STANDARD Chartered has taken a kicking in the last 18 months, from fines for Iranian sanction busting to ending its astonishing 10-year streak of record profits.
Shareholders have had it rough – after its recent peak of around £1,800 per share in May 2013, the stock is down around one-third to £1,203 at close of play yesterday.
As a result the bank has launched a new round of structural reforms, closing under-performing units around the world and redefining its goals.
Yesterday we saw a positive part of that growth strategy fall into place, a refreshing change from the series of blows the bank has taken in recent months.
It has rolled out its deal to sell Prudential’s insurance and savings to another six countries, taking its total to 11 across Asia.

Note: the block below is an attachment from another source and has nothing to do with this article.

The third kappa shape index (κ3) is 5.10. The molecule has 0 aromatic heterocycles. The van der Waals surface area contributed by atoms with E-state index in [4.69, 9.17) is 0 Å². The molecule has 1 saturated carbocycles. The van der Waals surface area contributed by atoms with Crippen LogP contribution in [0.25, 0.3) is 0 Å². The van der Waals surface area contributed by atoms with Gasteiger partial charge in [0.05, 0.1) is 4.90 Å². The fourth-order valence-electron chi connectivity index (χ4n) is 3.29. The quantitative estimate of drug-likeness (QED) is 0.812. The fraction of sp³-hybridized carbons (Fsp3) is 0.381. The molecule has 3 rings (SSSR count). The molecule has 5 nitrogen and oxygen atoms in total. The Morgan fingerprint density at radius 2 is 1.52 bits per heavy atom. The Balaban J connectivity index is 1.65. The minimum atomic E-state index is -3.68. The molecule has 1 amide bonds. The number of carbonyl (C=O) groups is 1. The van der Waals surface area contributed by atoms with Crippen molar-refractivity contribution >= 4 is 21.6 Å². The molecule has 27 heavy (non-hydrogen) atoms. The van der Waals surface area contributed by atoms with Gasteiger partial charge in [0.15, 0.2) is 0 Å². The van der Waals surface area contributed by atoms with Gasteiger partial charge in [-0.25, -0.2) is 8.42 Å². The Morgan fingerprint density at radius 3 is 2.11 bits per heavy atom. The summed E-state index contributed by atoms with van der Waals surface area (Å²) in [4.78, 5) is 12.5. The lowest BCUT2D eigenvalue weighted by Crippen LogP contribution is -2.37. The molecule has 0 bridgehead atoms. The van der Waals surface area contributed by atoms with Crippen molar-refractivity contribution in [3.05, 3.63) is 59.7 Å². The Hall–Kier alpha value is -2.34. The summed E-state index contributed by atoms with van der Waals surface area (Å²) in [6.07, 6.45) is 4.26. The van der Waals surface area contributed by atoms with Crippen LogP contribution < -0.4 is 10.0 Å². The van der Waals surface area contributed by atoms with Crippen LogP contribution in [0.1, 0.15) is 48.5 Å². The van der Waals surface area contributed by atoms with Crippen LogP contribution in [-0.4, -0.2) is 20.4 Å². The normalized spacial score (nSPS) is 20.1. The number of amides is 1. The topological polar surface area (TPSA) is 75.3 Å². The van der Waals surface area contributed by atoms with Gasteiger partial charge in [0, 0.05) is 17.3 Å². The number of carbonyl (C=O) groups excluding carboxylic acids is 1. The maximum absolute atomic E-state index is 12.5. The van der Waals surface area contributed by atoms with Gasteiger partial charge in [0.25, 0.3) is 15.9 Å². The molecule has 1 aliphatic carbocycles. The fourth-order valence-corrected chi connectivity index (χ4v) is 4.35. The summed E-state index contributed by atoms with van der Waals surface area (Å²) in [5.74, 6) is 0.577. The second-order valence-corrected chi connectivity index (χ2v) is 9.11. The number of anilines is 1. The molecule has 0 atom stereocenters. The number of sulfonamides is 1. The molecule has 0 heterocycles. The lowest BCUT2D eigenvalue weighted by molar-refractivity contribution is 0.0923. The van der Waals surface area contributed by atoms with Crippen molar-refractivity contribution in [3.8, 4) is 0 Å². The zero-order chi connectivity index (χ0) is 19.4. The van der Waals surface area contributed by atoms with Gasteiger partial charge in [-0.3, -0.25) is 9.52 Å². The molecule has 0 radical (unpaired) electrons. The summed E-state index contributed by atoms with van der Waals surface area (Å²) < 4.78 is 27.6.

Those now include China and India, and more are planned across the continent and into Africa.
The idea is to boost its wealth management business, making the 800 affected branches hubs for up to 13m customers across the region to come for advice and services.
It is part of the bank’s plan to double the assets under management in its wealth arm to $300bn by 2020 and the scale of the 15-year deal with the Pru shows it is making a strong start on the way to that target.
Selling someone else’s products in your branches is not always a sign of strength in itself, but it looks like a great fit with Standard Chartered’s new focus on wealth – and particularly its goal of all round support for rich families in emerging markets.